Intermediate Word:  levigate (a) to irrigate  (b) to elevate  (c) to flatten  (d) to grind to a fine powder
Difficult Word: - fastigate  (a) one who has fasted to the point of emaciation.  (b) tapering to a point  (c) very discriminating  (d) exiguous

Climate Change Will Affect Carbon Sequestration In Oceans, Model Shows - SpaceDaily  An Earth System model developed by researchers at the University of Illinois at Urbana-Champaign indicates that the best location to store carbon dioxide in the deep ocean will change with climate change. The direct injection of carbon dioxide deep into the ocean has been suggested as one method to help control rising carbon dioxide levels in the atmosphere and mitigate the effects of global warming. But, because the atmosphere interacts with the oceans, the net uptake of carbon dioxide and the oceans' sequestration capacity could be affected by climate change.     
Keeping ageing brains alert  - BBC   Older people should get out there and get the heart pumping if they want to stay sharp of mind, scientists say. Studies of the ageing brain have shown mental decline is not inevitable. A healthy diet, aerobic exercise and mental stimulation all helped to keep the mind young, researchers emphasised at a conference in Dublin. Aerobic exercise as a vital contributor to maintaining brain function as the body ages. He noted one study in which over-60s who exercised over a three-year period exhibited none of the usual mental decline in that time. In another study, test subjects obtained mental improvements after just four months of a moderate aerobic training programme. Exercise increases production of key brain chemicals which encourage the growth of brain and nerve cells and the development of new neural connections. It also promotes the growth of blood vessels. Only ten hours of training in memory, problem-solving, and decision-making tasks took a decade off the cognitive ages of 3,000 volunteers in a recent study. Continued learning and mental stimulation "literally grow your brain."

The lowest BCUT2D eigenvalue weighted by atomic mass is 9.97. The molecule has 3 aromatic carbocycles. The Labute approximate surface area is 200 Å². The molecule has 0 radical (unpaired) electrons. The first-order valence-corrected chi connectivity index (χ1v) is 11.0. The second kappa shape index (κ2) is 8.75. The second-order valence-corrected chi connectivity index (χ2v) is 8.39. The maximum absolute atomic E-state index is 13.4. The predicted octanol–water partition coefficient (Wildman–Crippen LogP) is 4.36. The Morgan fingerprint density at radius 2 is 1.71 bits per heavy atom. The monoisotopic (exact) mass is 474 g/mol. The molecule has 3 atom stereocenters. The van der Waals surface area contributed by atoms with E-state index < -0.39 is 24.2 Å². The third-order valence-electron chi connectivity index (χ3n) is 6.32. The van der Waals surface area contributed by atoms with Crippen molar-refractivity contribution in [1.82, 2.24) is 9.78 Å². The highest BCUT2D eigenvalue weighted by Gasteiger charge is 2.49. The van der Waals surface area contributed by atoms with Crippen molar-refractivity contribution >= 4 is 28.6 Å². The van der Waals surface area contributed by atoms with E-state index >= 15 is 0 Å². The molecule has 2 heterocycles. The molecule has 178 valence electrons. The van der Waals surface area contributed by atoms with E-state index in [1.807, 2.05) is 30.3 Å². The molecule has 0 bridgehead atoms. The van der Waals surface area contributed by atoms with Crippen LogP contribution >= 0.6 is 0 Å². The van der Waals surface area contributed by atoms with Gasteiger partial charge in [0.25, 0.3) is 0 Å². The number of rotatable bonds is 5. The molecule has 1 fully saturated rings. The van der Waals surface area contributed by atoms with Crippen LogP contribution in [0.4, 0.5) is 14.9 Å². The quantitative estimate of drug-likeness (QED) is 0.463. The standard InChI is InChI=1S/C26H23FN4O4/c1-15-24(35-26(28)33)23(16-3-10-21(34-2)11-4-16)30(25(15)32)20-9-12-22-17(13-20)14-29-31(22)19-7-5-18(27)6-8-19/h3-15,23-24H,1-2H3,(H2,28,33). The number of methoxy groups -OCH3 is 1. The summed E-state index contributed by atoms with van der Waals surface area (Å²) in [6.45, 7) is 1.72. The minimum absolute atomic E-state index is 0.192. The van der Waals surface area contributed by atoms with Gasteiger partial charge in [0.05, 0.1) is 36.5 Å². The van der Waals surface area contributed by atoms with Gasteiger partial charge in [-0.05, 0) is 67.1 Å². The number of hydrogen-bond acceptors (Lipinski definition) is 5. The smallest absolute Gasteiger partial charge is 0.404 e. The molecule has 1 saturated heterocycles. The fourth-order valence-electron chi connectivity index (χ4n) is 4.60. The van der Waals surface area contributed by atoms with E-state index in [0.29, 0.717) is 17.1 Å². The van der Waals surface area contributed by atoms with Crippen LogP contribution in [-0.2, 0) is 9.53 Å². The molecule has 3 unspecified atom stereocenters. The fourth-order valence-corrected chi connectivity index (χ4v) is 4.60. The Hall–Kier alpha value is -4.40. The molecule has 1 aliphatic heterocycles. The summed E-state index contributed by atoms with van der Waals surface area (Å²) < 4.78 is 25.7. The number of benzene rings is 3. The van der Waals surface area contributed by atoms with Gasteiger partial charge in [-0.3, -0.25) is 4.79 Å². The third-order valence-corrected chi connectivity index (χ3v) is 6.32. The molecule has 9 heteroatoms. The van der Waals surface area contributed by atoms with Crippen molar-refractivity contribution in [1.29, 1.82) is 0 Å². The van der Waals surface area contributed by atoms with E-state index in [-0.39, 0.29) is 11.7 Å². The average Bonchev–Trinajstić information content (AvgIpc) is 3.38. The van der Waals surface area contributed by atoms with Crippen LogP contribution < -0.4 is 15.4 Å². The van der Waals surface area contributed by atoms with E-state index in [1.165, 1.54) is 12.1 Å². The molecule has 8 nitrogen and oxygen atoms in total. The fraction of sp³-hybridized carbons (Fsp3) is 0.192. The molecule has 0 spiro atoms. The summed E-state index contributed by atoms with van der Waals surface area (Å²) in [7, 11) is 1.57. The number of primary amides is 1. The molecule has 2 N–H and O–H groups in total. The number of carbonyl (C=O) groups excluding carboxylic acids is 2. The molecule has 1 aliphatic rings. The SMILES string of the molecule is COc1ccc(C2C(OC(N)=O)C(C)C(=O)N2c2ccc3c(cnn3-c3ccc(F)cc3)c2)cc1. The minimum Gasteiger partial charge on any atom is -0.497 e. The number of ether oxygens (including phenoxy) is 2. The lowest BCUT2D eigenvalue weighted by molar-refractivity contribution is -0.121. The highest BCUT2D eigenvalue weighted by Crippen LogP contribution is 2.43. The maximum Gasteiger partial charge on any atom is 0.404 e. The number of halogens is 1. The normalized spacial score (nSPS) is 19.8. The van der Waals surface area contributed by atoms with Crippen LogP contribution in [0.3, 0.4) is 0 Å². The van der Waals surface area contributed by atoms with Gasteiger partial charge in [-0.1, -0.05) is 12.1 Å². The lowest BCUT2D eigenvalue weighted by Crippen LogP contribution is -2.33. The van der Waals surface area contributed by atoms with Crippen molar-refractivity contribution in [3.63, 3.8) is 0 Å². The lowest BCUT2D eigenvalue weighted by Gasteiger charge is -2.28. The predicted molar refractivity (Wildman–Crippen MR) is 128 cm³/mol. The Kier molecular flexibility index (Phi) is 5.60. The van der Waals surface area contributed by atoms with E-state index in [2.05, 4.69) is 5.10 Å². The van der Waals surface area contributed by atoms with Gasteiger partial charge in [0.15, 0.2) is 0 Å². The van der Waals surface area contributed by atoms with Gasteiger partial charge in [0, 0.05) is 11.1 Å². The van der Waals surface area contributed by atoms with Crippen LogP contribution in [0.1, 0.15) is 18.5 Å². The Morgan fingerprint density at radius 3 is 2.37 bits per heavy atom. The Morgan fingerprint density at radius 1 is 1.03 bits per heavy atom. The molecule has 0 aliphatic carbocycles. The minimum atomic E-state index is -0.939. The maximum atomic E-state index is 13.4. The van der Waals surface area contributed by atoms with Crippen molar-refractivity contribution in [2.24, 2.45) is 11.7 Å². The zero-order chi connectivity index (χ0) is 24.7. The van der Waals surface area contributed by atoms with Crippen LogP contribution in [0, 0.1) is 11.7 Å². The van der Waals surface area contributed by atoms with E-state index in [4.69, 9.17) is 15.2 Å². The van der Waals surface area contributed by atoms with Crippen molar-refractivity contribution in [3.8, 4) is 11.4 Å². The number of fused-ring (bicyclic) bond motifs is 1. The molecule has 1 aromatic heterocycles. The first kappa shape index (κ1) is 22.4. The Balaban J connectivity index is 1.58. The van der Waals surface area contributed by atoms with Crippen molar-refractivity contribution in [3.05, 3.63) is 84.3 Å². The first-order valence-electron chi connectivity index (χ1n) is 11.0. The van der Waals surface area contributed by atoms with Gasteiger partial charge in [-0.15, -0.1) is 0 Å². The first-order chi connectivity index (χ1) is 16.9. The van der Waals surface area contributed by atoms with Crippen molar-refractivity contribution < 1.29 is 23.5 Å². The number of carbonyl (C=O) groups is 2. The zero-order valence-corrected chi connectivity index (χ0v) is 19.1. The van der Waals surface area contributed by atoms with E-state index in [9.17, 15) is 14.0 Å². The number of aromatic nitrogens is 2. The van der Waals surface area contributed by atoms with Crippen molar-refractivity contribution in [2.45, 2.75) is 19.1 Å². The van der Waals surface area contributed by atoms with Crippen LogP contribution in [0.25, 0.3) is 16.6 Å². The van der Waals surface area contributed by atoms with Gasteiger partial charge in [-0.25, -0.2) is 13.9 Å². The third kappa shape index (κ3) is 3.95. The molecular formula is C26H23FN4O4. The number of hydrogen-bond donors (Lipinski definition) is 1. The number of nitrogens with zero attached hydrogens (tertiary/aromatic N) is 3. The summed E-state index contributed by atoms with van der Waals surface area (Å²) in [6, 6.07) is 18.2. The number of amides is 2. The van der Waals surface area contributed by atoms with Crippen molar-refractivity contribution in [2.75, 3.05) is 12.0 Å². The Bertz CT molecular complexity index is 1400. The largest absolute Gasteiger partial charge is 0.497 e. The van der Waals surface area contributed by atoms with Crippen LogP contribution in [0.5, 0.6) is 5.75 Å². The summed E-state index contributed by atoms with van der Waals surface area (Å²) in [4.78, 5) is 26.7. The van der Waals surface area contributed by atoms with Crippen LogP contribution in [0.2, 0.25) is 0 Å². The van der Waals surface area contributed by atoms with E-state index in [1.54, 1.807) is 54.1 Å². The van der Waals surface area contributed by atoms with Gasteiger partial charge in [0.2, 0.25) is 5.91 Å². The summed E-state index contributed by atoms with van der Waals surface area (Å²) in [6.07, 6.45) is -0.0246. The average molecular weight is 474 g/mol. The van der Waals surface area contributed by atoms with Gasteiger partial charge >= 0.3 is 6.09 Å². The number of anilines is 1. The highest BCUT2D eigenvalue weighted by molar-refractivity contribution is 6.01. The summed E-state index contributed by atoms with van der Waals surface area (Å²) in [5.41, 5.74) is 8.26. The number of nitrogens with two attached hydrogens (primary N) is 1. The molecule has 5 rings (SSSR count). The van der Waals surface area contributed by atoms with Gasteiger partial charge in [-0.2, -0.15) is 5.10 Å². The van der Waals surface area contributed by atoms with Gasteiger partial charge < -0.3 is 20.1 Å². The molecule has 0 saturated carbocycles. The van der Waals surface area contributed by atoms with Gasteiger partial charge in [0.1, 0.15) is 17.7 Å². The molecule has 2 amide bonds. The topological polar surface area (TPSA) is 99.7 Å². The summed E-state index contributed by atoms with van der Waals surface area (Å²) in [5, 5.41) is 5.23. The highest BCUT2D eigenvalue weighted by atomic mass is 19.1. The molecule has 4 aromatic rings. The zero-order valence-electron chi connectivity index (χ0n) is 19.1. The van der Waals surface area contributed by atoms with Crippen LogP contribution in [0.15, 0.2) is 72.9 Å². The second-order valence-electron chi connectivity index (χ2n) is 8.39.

Liquid drop takes big nano step  - BBC  Left:  (1) The drop sits on a surface coated with an extremely thin layer of nanomachines. Each nanomachine is little more than a nanometre in size (a millionth of a millimetre). These molecules essentially look like rods with rings that furiously slide back and forth.(2) When the light is switched on, a chemical reaction pushes all the rings down to one. The surface then changes; it ceases to be repulsive and becomes attractive end.. This alters the nature of the surface tension in the drop and it begins to move.  Edinburgh scientists have made a small blob of liquid move across a surface by shining a light in front of it. The team envisages this technology moving biological samples around a diagnostic chip to detect disease. The researchers can also see their work leading to smart materials that change their shape at the flick of a switch. "The properties of every drug, every polymer and every catalyst are just based on their static or non-smart properties. When we learn to do the same as nature, you really will have materials that today just sound like science fiction."       

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